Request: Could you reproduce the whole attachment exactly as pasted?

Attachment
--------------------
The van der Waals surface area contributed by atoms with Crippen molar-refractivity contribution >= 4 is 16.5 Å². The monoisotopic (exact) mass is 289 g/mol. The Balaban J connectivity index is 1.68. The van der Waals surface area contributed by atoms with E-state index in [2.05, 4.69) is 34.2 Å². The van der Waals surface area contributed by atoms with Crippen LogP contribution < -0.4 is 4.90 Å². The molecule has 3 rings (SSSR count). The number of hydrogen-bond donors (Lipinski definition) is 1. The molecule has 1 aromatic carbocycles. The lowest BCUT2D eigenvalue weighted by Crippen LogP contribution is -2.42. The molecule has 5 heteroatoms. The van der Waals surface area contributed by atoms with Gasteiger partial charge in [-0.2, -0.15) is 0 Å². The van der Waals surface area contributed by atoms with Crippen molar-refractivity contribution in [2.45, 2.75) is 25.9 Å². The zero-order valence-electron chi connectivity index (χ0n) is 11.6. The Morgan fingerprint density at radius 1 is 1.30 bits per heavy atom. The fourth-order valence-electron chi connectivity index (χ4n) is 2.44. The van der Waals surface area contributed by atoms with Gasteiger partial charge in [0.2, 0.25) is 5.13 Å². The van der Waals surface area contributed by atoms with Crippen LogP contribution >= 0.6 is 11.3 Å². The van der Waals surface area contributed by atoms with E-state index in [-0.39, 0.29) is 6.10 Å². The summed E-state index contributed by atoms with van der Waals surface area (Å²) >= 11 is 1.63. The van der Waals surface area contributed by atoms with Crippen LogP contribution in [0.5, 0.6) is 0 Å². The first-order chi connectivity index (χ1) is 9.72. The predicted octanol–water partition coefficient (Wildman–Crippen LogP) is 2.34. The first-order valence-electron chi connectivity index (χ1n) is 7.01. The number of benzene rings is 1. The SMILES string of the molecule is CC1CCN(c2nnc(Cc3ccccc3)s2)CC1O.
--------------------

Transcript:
The van der Waals surface area contributed by atoms with Crippen molar-refractivity contribution >= 4 is 16.5 Å². The monoisotopic (exact) mass is 289 g/mol. The Balaban J connectivity index is 1.68. The van der Waals surface area contributed by atoms with E-state index in [2.05, 4.69) is 34.2 Å². The van der Waals surface area contributed by atoms with Crippen LogP contribution < -0.4 is 4.90 Å². The molecule has 3 rings (SSSR count). The number of hydrogen-bond donors (Lipinski definition) is 1. The molecule has 1 aromatic carbocycles. The lowest BCUT2D eigenvalue weighted by Crippen LogP contribution is -2.42. The molecule has 5 heteroatoms. The van der Waals surface area contributed by atoms with Gasteiger partial charge in [-0.2, -0.15) is 0 Å². The van der Waals surface area contributed by atoms with Crippen molar-refractivity contribution in [2.45, 2.75) is 25.9 Å². The zero-order valence-electron chi connectivity index (χ0n) is 11.6. The Morgan fingerprint density at radius 1 is 1.30 bits per heavy atom. The fourth-order valence-electron chi connectivity index (χ4n) is 2.44. The van der Waals surface area contributed by atoms with Gasteiger partial charge in [0.2, 0.25) is 5.13 Å². The van der Waals surface area contributed by atoms with Crippen LogP contribution >= 0.6 is 11.3 Å². The van der Waals surface area contributed by atoms with E-state index in [-0.39, 0.29) is 6.10 Å². The summed E-state index contributed by atoms with van der Waals surface area (Å²) >= 11 is 1.63. The van der Waals surface area contributed by atoms with Crippen LogP contribution in [0.5, 0.6) is 0 Å². The first-order chi connectivity index (χ1) is 9.72. The predicted octanol–water partition coefficient (Wildman–Crippen LogP) is 2.34. The first-order valence-electron chi connectivity index (χ1n) is 7.01. The number of benzene rings is 1. The SMILES string of the molecule is CC1CCN(c2nnc(Cc3ccccc3)s2)CC1O.